“It’s so good to have warm clothes,” Rapskal observed. Then he added pensively, “City feels different, doesn’t it? Awake. ”

  “It does,” she agreed and said no more because she could not precisely say what had changed. If she had not been so hungry, she would have wanted to do more exploring. But all she could think of right now was food, and their best opportunity for that was along the river’s edge.

  “Things will be different for you now that Sintara can fly,” Rapskal offered.

  She glanced at him in surprise and then followed his gaze. Blue wings in the distance over the foothills behind the city. Her dragon. In flight and hunting. She was silent, considering it, but Rapskal was not.

  “She’ll be able to feed herself now, and that will get her growing, too. Heeby grew so much so fast when she could finally hunt all she wanted and eat all she wanted. And I think it was all the exercise, too. And now that they both know how to get to that hot water, well! She’s not going to be the same dragon at all. And you’re going to have a lot more time to do whatever you want to do. ”

  She tried to fit that idea into her mind. “It won’t be so different,” she suggested. “I’ll still hunt to help feed the other dragons and the keepers. ”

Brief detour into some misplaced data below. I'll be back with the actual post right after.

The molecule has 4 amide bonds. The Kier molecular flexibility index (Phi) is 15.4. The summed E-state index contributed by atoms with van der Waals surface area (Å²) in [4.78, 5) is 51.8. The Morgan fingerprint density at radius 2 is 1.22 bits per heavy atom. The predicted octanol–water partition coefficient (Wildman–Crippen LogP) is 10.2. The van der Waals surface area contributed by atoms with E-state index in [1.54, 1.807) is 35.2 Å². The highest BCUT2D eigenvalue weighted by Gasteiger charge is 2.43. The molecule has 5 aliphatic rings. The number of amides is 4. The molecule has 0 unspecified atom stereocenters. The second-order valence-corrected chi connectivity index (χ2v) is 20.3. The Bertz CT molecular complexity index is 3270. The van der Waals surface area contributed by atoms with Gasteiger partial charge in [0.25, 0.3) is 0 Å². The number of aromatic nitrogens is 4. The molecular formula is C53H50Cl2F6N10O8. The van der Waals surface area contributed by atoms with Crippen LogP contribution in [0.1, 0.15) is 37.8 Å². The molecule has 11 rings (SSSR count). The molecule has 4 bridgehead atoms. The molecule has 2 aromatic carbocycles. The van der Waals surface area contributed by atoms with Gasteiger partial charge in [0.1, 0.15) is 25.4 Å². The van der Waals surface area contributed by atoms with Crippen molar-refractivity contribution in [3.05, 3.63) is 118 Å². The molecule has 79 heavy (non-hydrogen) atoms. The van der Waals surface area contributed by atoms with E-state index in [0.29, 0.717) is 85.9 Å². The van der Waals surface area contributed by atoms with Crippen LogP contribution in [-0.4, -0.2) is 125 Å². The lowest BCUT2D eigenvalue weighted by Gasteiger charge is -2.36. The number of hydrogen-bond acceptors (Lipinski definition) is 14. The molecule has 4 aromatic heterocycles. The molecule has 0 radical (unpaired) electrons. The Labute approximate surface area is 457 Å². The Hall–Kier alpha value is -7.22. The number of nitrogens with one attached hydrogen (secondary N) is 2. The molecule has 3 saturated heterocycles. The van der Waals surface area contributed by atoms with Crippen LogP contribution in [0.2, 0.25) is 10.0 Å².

“But Sintara’s not going to need you as much,” he pointed out. She glanced at him: How could such a casual observation seem so cruel?

  “Probably,” she agreed morosely. Suddenly, it seemed an opportunity lost. The dragon had needed her, and Thymara had had months in which to win her over. Instead they had quarreled and chafed, ignored and snubbed and then insulted each other. And now Sintara had, in the space of one night, finally mastered flight and no longer needed her. They had never bonded, dragon and keeper, as some of the others had. And now they never would.

  “Up! There goes Heeby. She’s diving on something. So she’ll kill it, eat it, and probably sleep for a bit before she comes back for us. ”

  Thymara watched the distant red silhouette dive, looked over her shoulder for Sintara’s blue wings, and saw nothing. So perhaps she had already killed and was eating. And she didn’t even have enough of a bond with her dragon to know.